The Mac's settings are in Network Preferences, but you cannot access the Bluetooth settings unless the phone has been paired. You can then click on the Show tab and select "Bluetooth Modem Adaptor".
New data (as used in the PDA, above) has to be entered specifically for Bluetooth use. It is not possible to use the settings already entered for dialup modem, nor for Built-in ethernet. As with the PDA, if the data service is used, no account name or password is needed. The number is *99***1#. If dial-up is to be used, full account information has to be entered.
Once details for PPP and TCP/IP (Use PPP) are entered, make sure that "Use Passive FTP Mode (PASV)" in the Proxies tab is selected.
If you are going to use a dial-up service, select the "Bluetooth Modem" tab. OSX (10.2.x) includes all the necessary drivers. That extra CDRoM provided by the telephone manufacturer is not needed. I selected the T39m 28.8 setting and turned off, "wait for dialtone before dialling."
When these data are complete, exit System Preferences and start Internet Connect. After ensuring that the correct (Bluetooth) modem is selected and that the Location (Apple Menu) is right, press connect. I have so far managed a consistent, but abysmal 2400 bps via the data service and a reasonable 14000 bps for dial-up.
Whichever method you choose, check that your selections match in Connection, Network and Phone preferences.
The Mac already has software for e-mail and browsing. The Palm did not include internet software and a search found a couple of mistakes and a pair of workable applications. For both Mac and Palm software, www.versiontracker.com is a good starting place.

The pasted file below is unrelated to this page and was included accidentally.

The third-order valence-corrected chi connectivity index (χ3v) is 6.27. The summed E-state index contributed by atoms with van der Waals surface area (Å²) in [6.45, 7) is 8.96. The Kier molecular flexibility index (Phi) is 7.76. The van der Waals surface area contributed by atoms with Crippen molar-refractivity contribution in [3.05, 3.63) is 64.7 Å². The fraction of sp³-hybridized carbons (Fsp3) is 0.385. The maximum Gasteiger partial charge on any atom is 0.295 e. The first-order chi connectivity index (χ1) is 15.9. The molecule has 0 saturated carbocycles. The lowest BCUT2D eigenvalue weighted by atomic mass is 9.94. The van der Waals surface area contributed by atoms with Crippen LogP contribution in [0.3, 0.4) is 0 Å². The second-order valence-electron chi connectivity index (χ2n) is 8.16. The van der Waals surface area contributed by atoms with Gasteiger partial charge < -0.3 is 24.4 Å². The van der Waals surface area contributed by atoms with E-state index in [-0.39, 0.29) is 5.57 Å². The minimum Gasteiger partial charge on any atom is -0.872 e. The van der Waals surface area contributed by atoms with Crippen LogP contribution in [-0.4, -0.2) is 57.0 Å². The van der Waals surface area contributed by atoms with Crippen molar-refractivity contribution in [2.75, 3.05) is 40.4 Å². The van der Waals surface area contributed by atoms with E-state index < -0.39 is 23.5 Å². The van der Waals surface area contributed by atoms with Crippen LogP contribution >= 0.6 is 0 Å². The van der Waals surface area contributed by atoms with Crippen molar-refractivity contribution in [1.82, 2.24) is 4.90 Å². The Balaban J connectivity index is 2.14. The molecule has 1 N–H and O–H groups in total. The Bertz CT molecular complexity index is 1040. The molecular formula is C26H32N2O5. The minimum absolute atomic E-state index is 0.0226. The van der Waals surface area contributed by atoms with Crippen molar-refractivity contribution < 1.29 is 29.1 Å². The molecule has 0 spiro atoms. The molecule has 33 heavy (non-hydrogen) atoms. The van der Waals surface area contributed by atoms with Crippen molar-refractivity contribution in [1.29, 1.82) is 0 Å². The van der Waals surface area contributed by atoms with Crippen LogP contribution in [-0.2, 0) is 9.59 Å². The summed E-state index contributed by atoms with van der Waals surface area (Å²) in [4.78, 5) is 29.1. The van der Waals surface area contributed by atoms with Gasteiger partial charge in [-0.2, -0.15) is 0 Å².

The first browser crashed the Palm so badly I had to do a complete software reinstallation. That is not as bad as it sounds and took about 30 minutes: it is basically just a lengthy synchronisation.
The first e-mail program I tried came in two parts: sending and receiving. I was able to check e-mail with no problem; but despite several days of effort (and cursing) and another visit to the friendly DTAC sales personnel, I never managed to send mail. In a desperate move, I deleted the first program and downloaded another: instant success.
If you do use the data service, by a quirk of the Internet, if you check mail first, you can use your ISP's own SMTP settings to send mail.
The programs I ended up with for the Palm are Handspring Blazer ; and HezArts, mMail. The web browser is limited by the PDA screen size. Reading a page of the Bangkok Post, for example, takes a lot of scrolling.
Internet via Bluetooth does work on the Mac and on the Palm, but the speed is not earth-shattering. It is an alternative for those who need either mobility or those who do not have the luxury of a telephone line.
A Happy New Year to eXtensions readers.
Additional information for setting up a PDA may be found here:
See also: Bluetooth and Addressbook use.
For further information, e-mail to Graham K. Rogers.